Newcastle's Saudi takeover

What to make of Newcastle's Saudi takeover?

What to make of Newcastle's Saudi takeover?

The Toon fans seem to love it, donning mock-Arab garb, cheering deliriously the demise of long-term unpopular owner Mike Ashley and finally entertaining realistic dreams of trophies, payback for their boisterous and unrequited support.

Perhaps we don't get the fervour if we live outside Tyneside. Newcastle is a historic town with a very distinctive accent and crucially is far from England's major cities, closer to Edinburgh in Scotland than Manchester in fact. Football puts this regional city on the map. 

The black and white shirts are their army. How else can we explain why a club starved of success maintains such a fervent following, selling out a 52,000 capacity stadium quite easily.

Newcastle's last heyday was over a century ago, a purple patch of three league titles and an F.A. Cup between 1904 and 1910. More recently they finished second in the Premier League in 1996 and '97 and lost successive F.A. Cup finals in '98 and '99 but their trophy room remains barren in most living memories, their last cup the Europa League forerunner the Fairs Cup in 1969.

The Toon's last domestic victory was winning the F.A. Cup in 1955. 2027 will be a hundred years since their last league championship.

From that side of the argument, we should at least understand why Saudi flags were being joyfully flown by Geordies outside St James' Park on news of the takeover. And Ashley had been despised on Tyneside for so long any alternative owner would have felt like a godsend for the fans. Finally, the lure of the world's biggest oil exporter buying the club, effectively making the Magpies the richest club on earth, was just too relishing to resist.

With the Saudi state behind it, Newcastle now have ten times the wealth of Manchester City at their disposal. The new owners insist that the Public Investment Fund (PIF) and the House of Saud are poles apart, yet this is patent nonsense: The nation's leader Mohamed Bin Salman (MBS) is also chairman of the PIF, the nation's sovereign wealth fund.

So that leads us to the question of a level playing field for clubs and the human rights issues. We are now clearly in the age of petroclubs with a number of teams now part of the fossil fuels industries - the Saudis own Newcastle, Abu Dhabi owns Manchester City, Qatar owns PSG and Roman Abramovich, a Russian gas-made man, owns Chelsea.

With these arsenals at their disposal, it is no surprise to see Norwich City, joint-owned by celebrity chef Delia Smith, at the foot of the Premier League table and hammered 7-0 by Chelsea on Saturday. One place above them sit Newcastle, currently on course for relegation but expecting a spending spree in the January transfer window to keep them above the drop zone.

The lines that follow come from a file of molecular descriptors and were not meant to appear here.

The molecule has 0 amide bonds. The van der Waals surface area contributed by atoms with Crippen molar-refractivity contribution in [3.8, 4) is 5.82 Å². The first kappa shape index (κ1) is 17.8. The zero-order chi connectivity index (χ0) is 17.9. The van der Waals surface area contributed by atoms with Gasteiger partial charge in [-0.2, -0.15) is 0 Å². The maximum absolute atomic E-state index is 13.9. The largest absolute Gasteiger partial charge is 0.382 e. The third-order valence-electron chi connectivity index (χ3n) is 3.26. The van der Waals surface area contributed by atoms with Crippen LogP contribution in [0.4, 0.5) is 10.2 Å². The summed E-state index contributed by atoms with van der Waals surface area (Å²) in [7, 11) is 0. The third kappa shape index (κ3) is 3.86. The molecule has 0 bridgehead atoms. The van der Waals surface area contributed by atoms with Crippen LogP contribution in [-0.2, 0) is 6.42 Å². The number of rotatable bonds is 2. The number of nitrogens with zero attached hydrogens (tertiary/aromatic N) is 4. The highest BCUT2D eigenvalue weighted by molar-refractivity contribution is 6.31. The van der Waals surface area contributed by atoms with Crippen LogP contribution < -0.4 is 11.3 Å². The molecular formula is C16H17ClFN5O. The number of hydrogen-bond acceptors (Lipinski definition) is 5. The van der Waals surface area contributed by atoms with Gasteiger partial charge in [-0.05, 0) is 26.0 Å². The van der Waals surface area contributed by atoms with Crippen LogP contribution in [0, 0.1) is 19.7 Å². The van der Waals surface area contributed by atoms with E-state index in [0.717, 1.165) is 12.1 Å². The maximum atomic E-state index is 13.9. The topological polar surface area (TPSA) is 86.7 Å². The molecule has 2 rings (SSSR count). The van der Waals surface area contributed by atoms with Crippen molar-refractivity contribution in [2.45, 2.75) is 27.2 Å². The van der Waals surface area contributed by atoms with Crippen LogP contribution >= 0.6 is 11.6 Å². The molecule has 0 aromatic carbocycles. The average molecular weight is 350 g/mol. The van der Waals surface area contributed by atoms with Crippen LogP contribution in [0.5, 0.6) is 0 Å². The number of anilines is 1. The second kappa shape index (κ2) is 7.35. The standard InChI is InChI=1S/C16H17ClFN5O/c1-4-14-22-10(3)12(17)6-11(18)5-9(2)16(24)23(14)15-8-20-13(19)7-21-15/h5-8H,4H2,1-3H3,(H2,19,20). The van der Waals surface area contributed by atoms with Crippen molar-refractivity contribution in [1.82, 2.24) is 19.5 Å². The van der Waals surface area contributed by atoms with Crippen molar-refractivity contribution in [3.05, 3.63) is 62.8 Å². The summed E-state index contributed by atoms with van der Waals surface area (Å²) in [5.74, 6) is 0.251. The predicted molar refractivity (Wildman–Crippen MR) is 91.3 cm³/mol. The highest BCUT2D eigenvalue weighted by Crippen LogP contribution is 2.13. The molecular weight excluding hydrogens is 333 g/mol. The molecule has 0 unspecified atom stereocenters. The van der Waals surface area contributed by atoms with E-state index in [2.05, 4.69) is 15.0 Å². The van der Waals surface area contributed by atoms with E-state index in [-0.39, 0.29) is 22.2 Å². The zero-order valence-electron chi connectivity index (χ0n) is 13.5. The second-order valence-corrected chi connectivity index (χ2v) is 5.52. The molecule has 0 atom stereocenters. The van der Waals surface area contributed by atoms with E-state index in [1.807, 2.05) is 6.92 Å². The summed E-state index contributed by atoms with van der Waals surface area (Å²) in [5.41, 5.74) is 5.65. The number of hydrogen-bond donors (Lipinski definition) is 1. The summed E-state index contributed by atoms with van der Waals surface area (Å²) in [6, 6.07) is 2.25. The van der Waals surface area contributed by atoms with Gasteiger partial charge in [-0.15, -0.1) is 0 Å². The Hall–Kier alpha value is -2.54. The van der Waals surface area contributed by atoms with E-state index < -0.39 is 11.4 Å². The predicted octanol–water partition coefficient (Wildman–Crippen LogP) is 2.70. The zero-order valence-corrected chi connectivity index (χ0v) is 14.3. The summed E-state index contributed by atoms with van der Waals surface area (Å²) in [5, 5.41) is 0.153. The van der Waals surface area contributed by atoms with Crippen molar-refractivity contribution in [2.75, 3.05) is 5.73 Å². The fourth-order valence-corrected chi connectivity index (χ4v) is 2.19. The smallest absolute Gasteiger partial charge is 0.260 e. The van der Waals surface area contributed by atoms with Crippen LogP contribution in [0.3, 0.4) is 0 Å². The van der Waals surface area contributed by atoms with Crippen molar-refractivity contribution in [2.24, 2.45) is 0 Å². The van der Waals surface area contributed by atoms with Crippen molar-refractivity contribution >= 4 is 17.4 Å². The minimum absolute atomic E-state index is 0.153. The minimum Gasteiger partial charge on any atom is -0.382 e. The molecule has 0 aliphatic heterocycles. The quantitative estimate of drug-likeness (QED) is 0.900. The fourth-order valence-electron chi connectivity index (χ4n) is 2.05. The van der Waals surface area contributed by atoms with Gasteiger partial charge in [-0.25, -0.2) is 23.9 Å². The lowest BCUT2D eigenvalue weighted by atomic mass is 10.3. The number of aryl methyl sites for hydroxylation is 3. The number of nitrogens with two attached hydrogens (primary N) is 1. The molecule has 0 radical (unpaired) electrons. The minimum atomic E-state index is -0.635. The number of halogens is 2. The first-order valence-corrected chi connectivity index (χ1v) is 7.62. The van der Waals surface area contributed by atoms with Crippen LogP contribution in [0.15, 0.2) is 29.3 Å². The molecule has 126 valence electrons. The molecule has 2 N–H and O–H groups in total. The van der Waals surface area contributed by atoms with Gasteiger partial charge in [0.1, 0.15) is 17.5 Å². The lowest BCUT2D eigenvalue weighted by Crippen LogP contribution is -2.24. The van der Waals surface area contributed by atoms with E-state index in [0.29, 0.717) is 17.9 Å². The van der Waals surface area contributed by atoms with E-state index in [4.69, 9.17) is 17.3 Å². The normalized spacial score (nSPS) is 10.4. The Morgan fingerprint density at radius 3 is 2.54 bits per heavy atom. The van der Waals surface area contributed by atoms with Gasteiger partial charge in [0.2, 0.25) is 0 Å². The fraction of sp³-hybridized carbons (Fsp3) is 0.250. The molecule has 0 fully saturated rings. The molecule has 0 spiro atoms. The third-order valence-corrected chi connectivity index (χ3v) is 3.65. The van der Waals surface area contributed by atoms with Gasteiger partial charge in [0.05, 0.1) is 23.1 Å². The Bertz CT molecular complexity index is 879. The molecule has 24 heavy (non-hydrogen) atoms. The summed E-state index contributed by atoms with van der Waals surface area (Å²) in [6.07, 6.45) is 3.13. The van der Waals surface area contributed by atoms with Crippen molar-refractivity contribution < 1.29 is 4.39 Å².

UEFA brought in Financial Fair Play in 2009 in an effort to help poorer clubs but the Court for Arbitration for Sport let Manchester City off the hook last year following a clear breach, while this year the whole FFP scheme was suspended in light of the fall in revenues during the Covid pandemic, allowing clubs to go on another spree, months after their Superleague plan had been killed off.

Jonathan Wilson in The Blizzard wrote,

"A system designed to protect the existing elites ended up forcing Messi's move from Barca to PSG."

Toon legend Alan Shearer welcomed the Saudi takeover and said it allowed a spotlight to be shone on the human rights issues. Saudi Arabia is not exactly famous for its tolerance and the latest report by Human Rights Watch makes for sobering reading.

David Conn, the football financial expert, summarises the zeitgeist nicely:

"Clubs and sport itself have become increasingly priceless vehicles for international image-laundering by countries seeking global projection of soft power. Amnesty International has neatly titled this phenomenon sportswashing."

One could of course argue that Qatar, Russia and Abu Dhabi are little more virtuous than the Saudis and given our occidental addiction to oil and its by-products, who are we really to talk? Only a few weeks ago, Britons queued desperately  across the land for petrol as refineries ran out of tanker drivers post-Brexit. Never mind the planet, we want to burn fossil fuels cried the nation which is about to host the COP26 Climate Summit.

In a wholly unexpected show of political comment on the terraces, Crystal Palace fans unfurled a huge banner at the weekend to greet Newcastle's new owners with a cartoon of MBS beside the Premier League chief Richard Masters, a magpie, cheering Toon fans and list of human rights abuses.

I am racking my brains to remember the last time English fans were so stridently political and am at a loss. Taking the knee does not come close.

So, what happens next? Well, nothing, just as nothing meaningful happened after Jamal Kashoggi disappeared in the Saudi embassy in Istanbul in full view of the world. Money talks.

UEFA has promised a revised FFP by 2022 so we will have to wait and see if the Saudi oil dollars will effortlessly haul the Toon to the top. As for the Premier League's "fit and proper" test for new club owners, that is obviously not worth the paper it is printed on.

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